Goner has always been so communal, and that's what's been difficult about the last year: Not being able to have Gonerfest and not being able to get bands on tour. Either on the performing side or the audience side, not being able to get out and have the social aspect of live music is difficult. So we're trying to plug that void, in the short term. But long term, there are ways we can grow this and develop a niche that offers community but is also global.
Through Goner TV?
Yeah, for sure. Goner TV is a nice catch all. This year's Gonerfest wasn't necessarily Goner TV, but it was online content. It was a way to make a festival virtual. People could be together and interact, whether it was through the chat or break-off Zoom things. They all incorporated artists and author interviews, and there were films. All those things brought out a side of it that we'd like to explore more, including with Goner TV. There are all these opportunities to grow this thing in an interesting way. And the Patreon page is a way to make all those things happen, and for people to be a part of it.
The community aspect of it goes back to the long-cherished Goner chat board that was retired earlier this year.
Whether it was retired this year or ten years ago, nobody looked at that board anymore, but it used to be a central part of how people found out about music and food and someone to fix your lawnmower and weird 70s Italian horror movies. It was how you learned about all sorts of things before Facebook took over. And it was much more alive. It was a powerful and interesting thing, at a time when big corporations were starting message boards and trying to get people to talk about things on them, which I saw when I worked at an ad agency. 'Oh, we just need people to get on our board and talk about our pantyhose!' And you go, 'Nobody wants to go on there and talk about your product!'
The reason the Goner chat board worked was, it was all like-minded people who were into talking about whatever. They were all sort of weirdos and loners and into strange things. And they found someplace where they could all interact. And it was a special thing, but I don't know how those things really exist anymore. I think they're just gone, and we're trying to figure out how to replace that communal aspect of it. Facebook did a pretty good job of it for a while, and now it's more corporate than anything. Trying to avoid ads and political speak and just have a natural interaction with someone is very hard to do these days. So Goner TV is a fun way to approach that communal aspect in a different way. A different take, a different time.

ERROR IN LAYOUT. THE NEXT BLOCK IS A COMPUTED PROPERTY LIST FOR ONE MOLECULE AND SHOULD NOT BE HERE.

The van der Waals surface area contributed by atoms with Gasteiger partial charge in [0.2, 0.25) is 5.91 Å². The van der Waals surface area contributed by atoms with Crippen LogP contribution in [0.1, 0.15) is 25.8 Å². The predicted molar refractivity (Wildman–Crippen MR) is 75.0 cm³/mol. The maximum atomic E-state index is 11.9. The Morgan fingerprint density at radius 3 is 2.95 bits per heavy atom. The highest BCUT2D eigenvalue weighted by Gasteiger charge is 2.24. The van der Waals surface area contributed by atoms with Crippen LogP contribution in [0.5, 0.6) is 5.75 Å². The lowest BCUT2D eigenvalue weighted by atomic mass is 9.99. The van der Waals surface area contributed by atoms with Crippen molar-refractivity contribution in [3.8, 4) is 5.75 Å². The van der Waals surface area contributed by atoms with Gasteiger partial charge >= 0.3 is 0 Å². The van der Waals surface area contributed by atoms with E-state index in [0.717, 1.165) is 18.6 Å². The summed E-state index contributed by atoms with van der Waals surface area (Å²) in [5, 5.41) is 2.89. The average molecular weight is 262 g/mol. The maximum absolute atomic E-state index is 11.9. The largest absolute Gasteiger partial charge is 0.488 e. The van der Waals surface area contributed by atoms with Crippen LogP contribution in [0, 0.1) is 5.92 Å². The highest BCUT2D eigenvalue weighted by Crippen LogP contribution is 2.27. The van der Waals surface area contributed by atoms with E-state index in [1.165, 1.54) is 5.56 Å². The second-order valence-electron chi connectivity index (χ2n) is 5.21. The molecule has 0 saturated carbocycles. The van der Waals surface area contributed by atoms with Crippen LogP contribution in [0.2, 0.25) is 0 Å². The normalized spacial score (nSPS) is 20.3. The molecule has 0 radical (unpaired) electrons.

I like how it all kind of blurs together.
All my favorite things do that! We've always been that way. We've always been spread a little thin, maybe not putting enough focus on the shop or on the label because we're trying to do all these different things. We threw in a festival as well. We just have a giant to-do list every day, juggling all these different projects. Maybe because we have short attention spans. The natural outgrowth is to blend a lot of different things, even to our own detriment.
Just out of sheer enthusiasm.
It is! And we feel lucky we get to do something we love as our everyday work.
Speaking of Goner TV, there will be a new episode on Friday the 13th?
Yes, we have a new episode! Aquarian Blood's playing live. We've got a new movie segment that is really fun. Eric did an interview with Adele Bertei, who wrote a memoir about being around Peter Laughner. And some other fun stuff. Then we have a couple more episodes coming. Bloodshot Bill is going to be on Dec. 4, and then one with Robby Grant and Greg Cartwright, a holiday episode on Dec. 18.